All these are the tribes of Israel, twelve in all, and this is what their father said when he blessed them. He gave each one his own personal blessing. (Bereshith 49:28)
This verse is ambiguous: though it says he blessed “them” it also states clearly that each son received a separate blessing. Rashi understood this to mean that the words, “when he blessed them” refers to a collective blessing directed to all twelve tribes at once. Not all of Yaakov’s sons received a personal “blessing” from him; in fact Yaakov criticized some of them very strongly. “He gave each one his own personal blessing” therefore refers to what he told each of his sons individually – whether words of blessing or words of reproof.1
We generally associate blessing with praise; when we bless someone, we often focus on his positive potential, beseeching God to help him realize that potential to the fullest. The one receiving the blessing is essentially good, although he needs God’s help to bring forth all of his potential. Thus the purpose of a blessing is to help one to improve. If so, pointing out to someone a negative trait that he must work on helps to enable him to change his character for the better. That is a much greater blessing!2
When Rav Zvi Pesach Frank was rav of Jerusalem, he received an extremely sharp letter of criticism from someone whose opinions were very different from his own. The rav’s secretary asked his permission to destroy the letter. Rav Frank refused. He hid the letter away and took it out to read from time to time, in order to boost his own efforts to work on himself. He bore no grudge against the person who wrote the letter; on the contrary, he felt deep appreciation for him.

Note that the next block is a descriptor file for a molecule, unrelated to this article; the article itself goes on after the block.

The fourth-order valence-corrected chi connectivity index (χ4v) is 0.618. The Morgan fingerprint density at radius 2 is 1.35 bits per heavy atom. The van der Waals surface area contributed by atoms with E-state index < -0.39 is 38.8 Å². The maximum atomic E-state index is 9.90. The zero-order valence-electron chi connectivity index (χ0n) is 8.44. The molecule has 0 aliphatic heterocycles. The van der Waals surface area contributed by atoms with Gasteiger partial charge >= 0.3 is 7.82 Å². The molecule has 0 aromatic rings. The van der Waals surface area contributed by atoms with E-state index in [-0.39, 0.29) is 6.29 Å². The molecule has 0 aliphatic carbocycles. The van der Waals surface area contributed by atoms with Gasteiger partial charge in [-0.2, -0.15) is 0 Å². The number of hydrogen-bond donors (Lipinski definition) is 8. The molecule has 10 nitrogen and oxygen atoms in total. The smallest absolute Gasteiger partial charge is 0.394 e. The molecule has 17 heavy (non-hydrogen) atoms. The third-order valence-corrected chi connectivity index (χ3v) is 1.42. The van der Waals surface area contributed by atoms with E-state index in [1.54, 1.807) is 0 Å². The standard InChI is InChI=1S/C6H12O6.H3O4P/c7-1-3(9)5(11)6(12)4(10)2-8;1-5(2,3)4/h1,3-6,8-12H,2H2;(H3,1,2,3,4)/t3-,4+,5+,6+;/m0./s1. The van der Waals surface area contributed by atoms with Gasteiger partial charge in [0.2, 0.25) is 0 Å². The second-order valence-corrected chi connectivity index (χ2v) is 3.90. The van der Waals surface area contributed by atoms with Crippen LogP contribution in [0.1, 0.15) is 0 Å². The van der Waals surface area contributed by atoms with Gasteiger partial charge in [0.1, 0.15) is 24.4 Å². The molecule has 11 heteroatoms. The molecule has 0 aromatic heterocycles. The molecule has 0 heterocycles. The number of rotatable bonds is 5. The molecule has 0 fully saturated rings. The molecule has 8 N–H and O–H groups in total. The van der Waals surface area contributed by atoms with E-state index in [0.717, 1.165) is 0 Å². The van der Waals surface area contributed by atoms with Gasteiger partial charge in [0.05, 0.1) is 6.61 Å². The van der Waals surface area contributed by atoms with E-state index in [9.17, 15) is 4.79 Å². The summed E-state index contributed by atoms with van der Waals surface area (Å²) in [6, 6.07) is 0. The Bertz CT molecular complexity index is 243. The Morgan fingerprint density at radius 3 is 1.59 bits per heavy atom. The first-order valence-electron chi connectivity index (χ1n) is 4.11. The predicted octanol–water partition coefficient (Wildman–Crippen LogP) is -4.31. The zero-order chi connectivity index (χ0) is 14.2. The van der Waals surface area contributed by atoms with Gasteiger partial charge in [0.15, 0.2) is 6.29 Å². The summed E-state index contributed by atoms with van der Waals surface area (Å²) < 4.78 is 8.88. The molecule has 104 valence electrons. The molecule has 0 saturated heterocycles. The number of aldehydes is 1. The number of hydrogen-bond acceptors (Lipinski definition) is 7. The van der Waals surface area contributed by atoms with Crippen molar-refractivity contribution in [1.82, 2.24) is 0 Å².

Once, on his way to a wedding, Rav Frank met a funeral procession. When he asked whom the funeral was, he was told that the deceased was the person who had written him the very critical letter. Without a moment’s hesitation he got out of the taxi that would have taken him to the wedding, and joined the funeral. On another occasion, the son of the deceased came to Rav Frank for assistance. Not only did the Rav help him, but he also showed him tremendous respect.3 Rav Zvi Pesach Frank was on an extremely high spiritual level. Like the sons of Yaakov, he could accept criticism as a blessing. Nevertheless, as righteous as Yaakov’s sons were, Yaakov did not reprove them until he was on his deathbed, for he was afraid that should he criticize them earlier, they might leave his righteous path and follow Esav’s ways.4 This shows us that, while we should always try to view criticism as a positive motivator, we should never feel free to criticize others indiscriminately.
1. Rashi on Bereshith 49:28.
2. Rav Chaim Mordechai Katz, a past Rosh Yeshivah of the Telshe Yeshivah.
3. MiDevar Sheker Tirchak, p. 200.
4. Rashi on Devarim 1:1.
Text Copyright © 2006 by Rabbi Daniel Travis and Torah.org